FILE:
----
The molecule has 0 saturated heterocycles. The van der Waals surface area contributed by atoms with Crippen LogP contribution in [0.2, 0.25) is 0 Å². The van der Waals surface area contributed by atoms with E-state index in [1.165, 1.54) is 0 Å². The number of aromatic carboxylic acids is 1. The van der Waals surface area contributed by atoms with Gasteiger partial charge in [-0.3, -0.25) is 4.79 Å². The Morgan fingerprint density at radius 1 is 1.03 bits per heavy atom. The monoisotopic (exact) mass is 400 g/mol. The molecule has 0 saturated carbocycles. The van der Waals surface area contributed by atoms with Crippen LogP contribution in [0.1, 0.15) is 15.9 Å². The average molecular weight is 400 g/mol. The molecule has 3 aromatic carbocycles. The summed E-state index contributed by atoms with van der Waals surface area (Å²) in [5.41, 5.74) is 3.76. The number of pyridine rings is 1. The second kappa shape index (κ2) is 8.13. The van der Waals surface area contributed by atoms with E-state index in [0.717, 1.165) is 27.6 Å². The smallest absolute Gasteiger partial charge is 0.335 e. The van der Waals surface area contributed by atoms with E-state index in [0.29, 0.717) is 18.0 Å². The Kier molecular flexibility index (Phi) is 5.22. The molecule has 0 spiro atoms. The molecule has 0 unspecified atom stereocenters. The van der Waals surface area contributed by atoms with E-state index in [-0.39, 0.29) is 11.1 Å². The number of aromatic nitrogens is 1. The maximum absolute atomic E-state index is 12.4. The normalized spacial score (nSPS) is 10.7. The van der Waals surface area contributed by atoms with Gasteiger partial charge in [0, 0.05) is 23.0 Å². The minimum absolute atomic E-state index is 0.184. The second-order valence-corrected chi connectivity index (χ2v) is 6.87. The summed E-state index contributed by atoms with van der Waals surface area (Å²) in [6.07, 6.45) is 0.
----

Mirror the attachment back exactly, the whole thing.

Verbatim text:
The molecule has 0 saturated heterocycles. The van der Waals surface area contributed by atoms with Crippen LogP contribution in [0.2, 0.25) is 0 Å². The van der Waals surface area contributed by atoms with E-state index in [1.165, 1.54) is 0 Å². The number of aromatic carboxylic acids is 1. The van der Waals surface area contributed by atoms with Gasteiger partial charge in [-0.3, -0.25) is 4.79 Å². The Morgan fingerprint density at radius 1 is 1.03 bits per heavy atom. The monoisotopic (exact) mass is 400 g/mol. The molecule has 0 saturated carbocycles. The van der Waals surface area contributed by atoms with Crippen LogP contribution in [0.1, 0.15) is 15.9 Å². The average molecular weight is 400 g/mol. The molecule has 3 aromatic carbocycles. The summed E-state index contributed by atoms with van der Waals surface area (Å²) in [5.41, 5.74) is 3.76. The number of pyridine rings is 1. The second kappa shape index (κ2) is 8.13. The van der Waals surface area contributed by atoms with E-state index in [0.717, 1.165) is 27.6 Å². The smallest absolute Gasteiger partial charge is 0.335 e. The van der Waals surface area contributed by atoms with E-state index in [0.29, 0.717) is 18.0 Å². The Kier molecular flexibility index (Phi) is 5.22. The molecule has 0 spiro atoms. The molecule has 0 unspecified atom stereocenters. The van der Waals surface area contributed by atoms with E-state index in [-0.39, 0.29) is 11.1 Å². The number of aromatic nitrogens is 1. The maximum absolute atomic E-state index is 12.4. The normalized spacial score (nSPS) is 10.7. The van der Waals surface area contributed by atoms with Gasteiger partial charge in [0, 0.05) is 23.0 Å². The minimum absolute atomic E-state index is 0.184. The second-order valence-corrected chi connectivity index (χ2v) is 6.87. The summed E-state index contributed by atoms with van der Waals surface area (Å²) in [6.07, 6.45) is 0.